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Life is what you make it, so they say.  I suppose “they” are correct, in theory.  However, the highway of life is fraught with many twists and turns that can make the journey challenging. 

The pandemic has thrown a lot of lives into a logjam. It is no wonder many of us are feeling out of sorts.  Michelle Obama shared that she is experiencing a low-level depression.  The fear we experienced at the onset of the virus has been replaced with a cluster of emotions:  anxiety, depression, frustration, fatigue,  intolerance, and anger — anger seems to have taken center stage.

As a home-based medical biller, I can attest to an increase in diagnoses of anxiety, depression, and fatigue.  I foresee a new diagnosis and corresponding code that will be COVID specific. 

September heralds the start of the new school year.  Yet, parents, teachers and students alike are dealing with the unknown and feeling conflicting emotions. Instead of donning new school clothes the kids and teachers are donning face masks.  They are teaching and learning in unfamiliar territory.  Stressful?  You betcha! 

We feel out of control.  We are suffering a loss of normalcy and miss our cherished routines.  Businesses are closing resulting in job loss and financial woes. Social-distancing and mask-wearing are recommended to protect us from the virus — which by the way, is neither Democratic nor Republican.  However, humans are social creatures, and this new normal is difficult.

On top of the uncertainty that COVID has wrought, we are in the middle of an election cycle.  Once referred to as “silly season,” nowadays there is nothing silly:  Political mudslinging, blame and whatever we can get on the other guy fuels our anger. We are waging war with each other and sometimes within ourselves. We are living in the divided states of America and have morphed into angry Americans.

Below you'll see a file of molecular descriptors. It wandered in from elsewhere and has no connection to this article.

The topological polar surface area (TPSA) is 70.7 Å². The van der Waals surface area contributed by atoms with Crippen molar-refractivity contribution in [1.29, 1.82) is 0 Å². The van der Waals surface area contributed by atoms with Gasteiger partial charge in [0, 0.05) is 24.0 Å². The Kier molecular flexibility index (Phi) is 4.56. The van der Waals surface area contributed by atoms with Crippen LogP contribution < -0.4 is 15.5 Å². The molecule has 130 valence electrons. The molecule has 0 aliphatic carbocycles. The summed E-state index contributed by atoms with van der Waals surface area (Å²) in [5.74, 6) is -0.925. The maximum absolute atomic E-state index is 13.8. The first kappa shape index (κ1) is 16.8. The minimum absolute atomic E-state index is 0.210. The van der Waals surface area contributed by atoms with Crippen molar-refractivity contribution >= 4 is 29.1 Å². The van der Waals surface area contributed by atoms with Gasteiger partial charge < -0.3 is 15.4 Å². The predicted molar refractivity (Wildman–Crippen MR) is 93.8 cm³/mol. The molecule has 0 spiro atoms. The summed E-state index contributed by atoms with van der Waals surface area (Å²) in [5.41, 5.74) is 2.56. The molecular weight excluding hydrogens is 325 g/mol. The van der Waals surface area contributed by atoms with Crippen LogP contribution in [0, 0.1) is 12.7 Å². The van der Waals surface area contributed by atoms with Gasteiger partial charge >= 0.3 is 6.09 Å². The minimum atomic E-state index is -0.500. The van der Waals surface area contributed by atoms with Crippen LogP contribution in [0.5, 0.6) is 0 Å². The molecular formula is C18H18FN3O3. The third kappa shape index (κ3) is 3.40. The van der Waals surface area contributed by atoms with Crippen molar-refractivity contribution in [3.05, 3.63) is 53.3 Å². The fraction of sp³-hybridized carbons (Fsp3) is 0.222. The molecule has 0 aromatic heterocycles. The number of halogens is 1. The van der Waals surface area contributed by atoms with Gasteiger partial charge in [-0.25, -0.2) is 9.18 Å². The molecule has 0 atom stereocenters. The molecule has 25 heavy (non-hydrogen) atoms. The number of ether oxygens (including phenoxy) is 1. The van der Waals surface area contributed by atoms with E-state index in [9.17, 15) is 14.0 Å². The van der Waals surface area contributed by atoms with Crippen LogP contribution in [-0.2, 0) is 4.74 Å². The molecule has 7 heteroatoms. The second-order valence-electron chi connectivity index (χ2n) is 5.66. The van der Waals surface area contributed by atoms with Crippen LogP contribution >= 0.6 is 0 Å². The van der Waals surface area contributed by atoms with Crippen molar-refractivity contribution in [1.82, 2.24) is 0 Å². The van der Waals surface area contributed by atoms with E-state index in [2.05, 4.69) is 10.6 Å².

Social media does not afford stress relief, folks. On the contrary.  It is a place for cheap shots, degrading memes, and name calling.  The angry posts are usually centered around a political party  or the President and his opponent, former vice president Joe Biden.  

I have fallen victim to posting some snarky and unkind remarks. When faced with a differing mindset, instead of letting the comment go, I responded by taking cheap shots.   

My love of driving has taken a back seat to impatience. The traffic on the North Fork during the summer months is challenging.  Before COVID I took it in stride.  Nowadays, I find myself uttering a string of expletives that would make a truck driver blush. 

My negative attitude was alien to me.  Usually flexible, I was able to go with the flow.  Good Lord!  I even justified my behavior. Like you, so much was taken from me. I lost a friend to COVID. My income took a nose-dive.  I cannot visit my California family and grandbabies.  I was knee-deep in a pity-party and enjoying the company of angry people. 

That is until I attended a morning yoga class.  Our practice is held on the front lawn of our church. While twisting to the right I faced a cemetery; pivoting to the left I faced the church building whose door was opened. My eyes fell on the light reflecting through the stained glass window behind the altar.  

We yogis did this pose a few times.  Suddenly,  a magical moment of awareness:  Looking toward the cemetery I was looking at death.  Turning to face the church I was looking at life. A half-remembered scripture passage floated softly round my consciousness. “I am come that they may have life and have it more abundantly.”  I abruptly left the angry  pity-party. 

I would like to say in that moment of awareness everything changed. Not really.  But digging deep, I became aware. My words and actions at times were unkind and out of sync from who I really was.  

Justification be damned!  We are given one life and I was misusing this precious gift.  Nowadays, no matter how much I want to punch back — being of Sicilian heritage, it’s in my blood — I vowed not to let a person or situation make me unkind. 

Roman emperor and philosopher Marcus Aurelius said: “Very little is needed to make a happy life; it is all within yourself, in your way of thinking.” 

Life is indeed what you make it. To get lost on a negative highway to nowhere was too great a cost.  But wait…the road could take me to the next  pity party where I could mingle with angry  folks. Tempting?  Nope!  In the RSVP section I wrote “decline “and ripped up the invitation.

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Celia Marszal-Iannelli
Celia Iannelli is a native New Yorker enjoying a second career — in 'retirement' — as a freelance writer. She lives in Jamesport.